Oh absolutely, if you haven’t hired anybody and you’re a solopreneur as they call them, and there are a lot of people that are using this business model now, even in that model you are in customer service, if you’re dealing with the customer in any way, you’re in customer service and you have to be focused on customer experience.

OK, so let’s imagine that you’re talking to a small business owner or a solopreneur, and he has just started selling his products and he’s getting first inquiries from their customers, and have no idea how to deliver the awesome customer service. What would be your advice?

Oh, wow, we could probably talk whole day, how long do we have?

A couple more minutes!

A couple more minutes, OK, and I’m not doing it as a shameless plug, but my book “Be Your Customer’s Hero” is for front line, so I would advise that book or get other books, educate yourself, but here’s a place where you can start.

One is you really need to sit down and look at your entire journey. Create a journey map, it really doesn’t have to be anything complicated, but map out your journey and understand what your customers are experiencing. So when you look at your customer’s experience, that is the sum of all the interactions the customer has with your organization.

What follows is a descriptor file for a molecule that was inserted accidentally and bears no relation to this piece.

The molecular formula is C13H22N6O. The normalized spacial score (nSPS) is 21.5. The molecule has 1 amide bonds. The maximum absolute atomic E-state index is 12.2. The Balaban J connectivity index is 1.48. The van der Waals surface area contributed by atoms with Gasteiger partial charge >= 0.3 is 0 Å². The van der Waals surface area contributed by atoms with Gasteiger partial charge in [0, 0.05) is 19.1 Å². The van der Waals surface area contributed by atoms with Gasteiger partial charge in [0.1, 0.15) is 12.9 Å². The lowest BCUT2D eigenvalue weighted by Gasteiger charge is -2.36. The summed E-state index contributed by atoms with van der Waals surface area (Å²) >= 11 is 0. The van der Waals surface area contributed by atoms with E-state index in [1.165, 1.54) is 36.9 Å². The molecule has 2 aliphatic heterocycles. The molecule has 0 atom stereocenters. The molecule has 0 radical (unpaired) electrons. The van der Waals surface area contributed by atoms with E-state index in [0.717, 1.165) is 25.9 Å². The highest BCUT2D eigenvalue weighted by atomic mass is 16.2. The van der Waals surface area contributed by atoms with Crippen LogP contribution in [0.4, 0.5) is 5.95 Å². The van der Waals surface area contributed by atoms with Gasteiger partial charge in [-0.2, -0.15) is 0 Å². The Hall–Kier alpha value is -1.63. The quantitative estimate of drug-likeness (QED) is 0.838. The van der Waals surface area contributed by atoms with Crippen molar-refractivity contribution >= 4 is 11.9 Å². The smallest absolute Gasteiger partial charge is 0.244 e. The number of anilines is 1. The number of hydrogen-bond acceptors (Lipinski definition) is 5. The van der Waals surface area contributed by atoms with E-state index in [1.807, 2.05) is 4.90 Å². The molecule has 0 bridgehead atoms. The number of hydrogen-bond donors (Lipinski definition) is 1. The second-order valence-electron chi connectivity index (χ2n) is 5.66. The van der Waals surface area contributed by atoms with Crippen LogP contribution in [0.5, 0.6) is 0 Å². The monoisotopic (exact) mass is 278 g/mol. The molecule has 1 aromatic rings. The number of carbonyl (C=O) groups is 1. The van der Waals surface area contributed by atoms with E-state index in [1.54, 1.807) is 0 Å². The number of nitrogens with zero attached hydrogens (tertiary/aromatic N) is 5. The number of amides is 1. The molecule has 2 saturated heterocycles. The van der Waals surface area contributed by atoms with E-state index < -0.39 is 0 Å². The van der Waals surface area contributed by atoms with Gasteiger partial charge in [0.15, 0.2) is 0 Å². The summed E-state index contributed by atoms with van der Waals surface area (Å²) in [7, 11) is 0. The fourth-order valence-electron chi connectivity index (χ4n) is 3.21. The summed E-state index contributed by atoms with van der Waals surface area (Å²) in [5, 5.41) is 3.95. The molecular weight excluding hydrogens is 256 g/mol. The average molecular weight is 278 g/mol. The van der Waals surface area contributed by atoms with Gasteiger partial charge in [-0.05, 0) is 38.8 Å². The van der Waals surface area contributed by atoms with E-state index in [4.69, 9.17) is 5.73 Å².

And if you’re just starting out and you’re new to customer experience and customer service, understand that it doesn’t just mean when you talk to them or when they make a purchase. That means when they see your marketing materials, that means when they see your social media, that means when they’re referred by a friend, every time they’re going to contact with your brand is a part of the experience. All the way through, to their last transaction. One thing to do is to map that process out and understand that journey.

Then, look at each touch points. Look at when they’re shopping on your website. Look at when they’re transacting and purchasing. Look at when there’s a service issue, what type of response time, what’s the team, what type of process you have for issue resolution. Look at all the major touch points and start saying: how can we do this better.

I love this approach because it means that customer service is not about responding on social media or via email, but customer service starts from the moment when the website visitor enters your website!